• October 29 - 30; November 1 - 2; November 4 -5 - 8 PM

CAMH Auditorium, 1025 Queen Street W
Toronto, Ontario

Rosa Laborde / 2021 / English / Canada

On the anniversary of their mother’s death, three sisters are hurtled back in time when their estranged father shows up with a note stating he has Alzheimer’s. Roy hasn’t seen his daughters Anita, Cece and Marie, in years and it’s a visit that is not entirely welcome. But the present Roy is quite unlike the father they remember. This Roy is affable, sensitive, funny, emotional and loving – in total contrast to the unpredictable, often drunk and abusive father of their memories. As they open to the possibility of having him in their lives they are continuously jarred by the sudden trips into the past they are forced into due to his neurological condition. Marie’s husband, Franco, a former professional musician and all-around dilettante, expounds particle theory while playing Mozart and posits the possibility that restructuring their fractured memories could alter the future from that point forward. What follows is a rapid-fire ride through past and present that illuminates the unreliable nature of memory and how the stories we hang onto define us until the moment we let them go. Inspired by King Lear, memory loss in an aging father, the cost of speaking one’s truth, the devastation addiction can wreak on a family, Ikebana flower arranging, piano prodigies and the multiverse theory known as Daughter Universes, the play explores the possibility that rewriting our memories can alter the past and ergo change the future. It is a playful, poignant and piercing look into the nature of memory.

 

Keywords: Addiction | Alcoholism | Depression | Family | Trauma
There will be a 15 minute Q&A with the cast following each performance.
COMMUNITY PARTNERS
Toronto Fringe Logo

Spring 2021 Virtual Open House

Spring 2021 Virtual Open House

A grid of images: top left - a choir top right - a group of portraits hanging on a wall; bottom left - a fashion show; bottom right - an audience member clapping.

GENRE: DANCE, INTERACTIVE, MEDIA ART, MUSICAL, PERFORMANCE ART, POETRY, SHORT FILM, THEATRE, VISUAL ART

TOPIC: COMMUNITY, EDUCATION, MUSIC

Put Friday, June 25 in your calendar – we’ll be doing an end of term virtual open house to showcase the work that Workman Artists have been doing throughout the spring term. If you’d like to see what we’ve been up to, click the RSVP button to register and receive the link to join. After registering, you will receive a confirmation email containing information about joining the meeting.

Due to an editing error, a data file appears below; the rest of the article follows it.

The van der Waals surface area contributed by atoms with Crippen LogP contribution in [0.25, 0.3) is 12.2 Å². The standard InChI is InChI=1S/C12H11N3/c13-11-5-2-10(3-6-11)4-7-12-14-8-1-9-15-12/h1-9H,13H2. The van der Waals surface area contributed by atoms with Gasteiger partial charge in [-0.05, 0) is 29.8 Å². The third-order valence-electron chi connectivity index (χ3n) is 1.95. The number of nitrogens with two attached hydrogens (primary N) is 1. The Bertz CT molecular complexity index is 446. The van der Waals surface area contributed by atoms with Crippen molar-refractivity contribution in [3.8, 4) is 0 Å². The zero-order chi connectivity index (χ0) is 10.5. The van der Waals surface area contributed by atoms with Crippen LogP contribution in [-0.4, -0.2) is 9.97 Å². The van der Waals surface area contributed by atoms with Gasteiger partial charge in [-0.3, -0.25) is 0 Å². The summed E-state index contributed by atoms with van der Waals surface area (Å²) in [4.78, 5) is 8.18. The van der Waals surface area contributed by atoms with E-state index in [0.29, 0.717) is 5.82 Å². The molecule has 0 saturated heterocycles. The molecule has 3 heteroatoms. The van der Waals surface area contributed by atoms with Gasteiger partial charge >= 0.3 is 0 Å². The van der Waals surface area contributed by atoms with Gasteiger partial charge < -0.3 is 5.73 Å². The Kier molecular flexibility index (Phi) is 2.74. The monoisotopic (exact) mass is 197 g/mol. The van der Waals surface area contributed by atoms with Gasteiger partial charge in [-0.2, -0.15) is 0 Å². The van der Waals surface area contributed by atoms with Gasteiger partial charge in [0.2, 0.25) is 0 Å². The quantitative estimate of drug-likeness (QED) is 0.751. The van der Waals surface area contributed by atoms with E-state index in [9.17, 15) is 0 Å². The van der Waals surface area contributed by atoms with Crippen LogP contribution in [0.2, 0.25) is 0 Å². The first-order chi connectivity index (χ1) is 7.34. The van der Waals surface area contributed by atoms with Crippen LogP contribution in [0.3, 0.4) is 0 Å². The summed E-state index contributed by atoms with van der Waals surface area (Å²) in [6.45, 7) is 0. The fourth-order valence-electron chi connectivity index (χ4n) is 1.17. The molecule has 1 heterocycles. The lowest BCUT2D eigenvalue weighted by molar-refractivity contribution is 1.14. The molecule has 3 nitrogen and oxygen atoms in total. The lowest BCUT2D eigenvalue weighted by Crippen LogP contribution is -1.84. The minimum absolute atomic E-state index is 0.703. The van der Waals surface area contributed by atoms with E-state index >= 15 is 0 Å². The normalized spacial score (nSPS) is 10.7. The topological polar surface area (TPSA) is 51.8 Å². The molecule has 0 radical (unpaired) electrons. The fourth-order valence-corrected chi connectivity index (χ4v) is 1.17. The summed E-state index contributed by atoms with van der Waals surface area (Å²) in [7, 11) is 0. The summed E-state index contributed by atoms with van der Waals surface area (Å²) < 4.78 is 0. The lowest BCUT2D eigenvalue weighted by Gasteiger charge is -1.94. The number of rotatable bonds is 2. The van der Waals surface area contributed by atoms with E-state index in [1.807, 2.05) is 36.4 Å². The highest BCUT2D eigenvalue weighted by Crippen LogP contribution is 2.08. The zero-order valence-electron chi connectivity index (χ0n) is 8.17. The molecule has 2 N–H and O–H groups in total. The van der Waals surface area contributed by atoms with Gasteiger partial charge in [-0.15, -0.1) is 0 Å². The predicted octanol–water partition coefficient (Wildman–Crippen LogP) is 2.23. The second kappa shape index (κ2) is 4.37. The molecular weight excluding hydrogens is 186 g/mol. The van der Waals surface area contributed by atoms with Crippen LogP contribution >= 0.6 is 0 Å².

Schedule

5:00-5:10 Land Acknowledgement/Welcome
5:10-5:15 Performance Art Salon
5:15-5:35 Improv
5:35-5:50 First Person Documentary
5:50-6:10 Find your Voice
6:10- 6:20 The Exploration & Expression of Body/Space
6:20- 6:30 Bruised Years Choir – performance by Julie Crann & Ethelrida Zabala-Laxa
6:30- 7:00 Reclaiming Our Mother Tongues & Write Out of Your Comfort Zone
7:00- 8:00 Self Stories Theatre

 

This event is FREE and everyone is welcome. We hope you can join us to enjoy this showcase from home – wherever that may be! In case the Zoom event reaches capacity, we will also live stream this event on the Workman Arts Facebook page.

We also have a virtual Gallery on Flickr https://www.flickr.com/photos/193283975@N06/galleries/72157719479293760/

  • June 25, 2021 5-8:45 PM

Event on Zoom

FREE

BROWSE CURRENT EVENTS

CHANNEL 2400

6 NOVEMBER 2021 - ONGOING

FILMLIVE PANEL/Q&A

Jo, Don't Go There

Jo, Don't Go There

a note from Oliver Jane, Creator of Jo Don’t Go There

Sometimes the “show must not go on” and that’s ok.

When I made the decision to not move forward with my piece Jo Don’t Go There in Rendezvous with Madness 2020, I was encouraged by my friend and contact at Workman Arts to write a short reflection for all of you in lieu of the show. Here you will find some rambling, musing, and reflecting. Thank you for taking a brief moment to reflect with me.

When I agreed to move forward with the project several months ago, I was excited by the challenge of transferring my live performance pieces to video web content. Unfortunately, I found that meeting the demands of a precarious/always changing pandemic environment made completing the project difficult. I am an artist that lives with chronic pain, Rheumatoid Arthritis, PTSD symptoms, and OCD symptoms. The greatest lesson I have learned from managing all of these is that I should not go beyond my limits. Unfortunately, working in solo-isolation and not having funding to adequately compensate others to do the much-needed-tasks to make this project show-ready was bringing me close to my limits.

Since I made the choice to pause the show, the phrase “the show must go on” has been echoing through my mind. Upon reflecting on the nagging presence of this phrase within my mind, I recall that I have, almost exclusively, operated within creative environments where that sentence is espoused. I have worked in so many creative environments where the expectation to see a show to its completion is demanded of artists, producers, and production teams: no matter the cost. My years training to be an artist and working professionally have been colored by watching many friends and colleagues sacrifice their physical and mental health to see work to its completion. For many years I have wondered if creative communities should let go of the phrase “the show much go on” and refrain from normalizing the practice of sacrificing physical and mental wellness amongst artists. What I have witnessed in theatre schools and amongst theatre makers has made me consciously attempt to avoid working myself beyond my limits so that I do not worsen my already-sometimes-very-challenging health.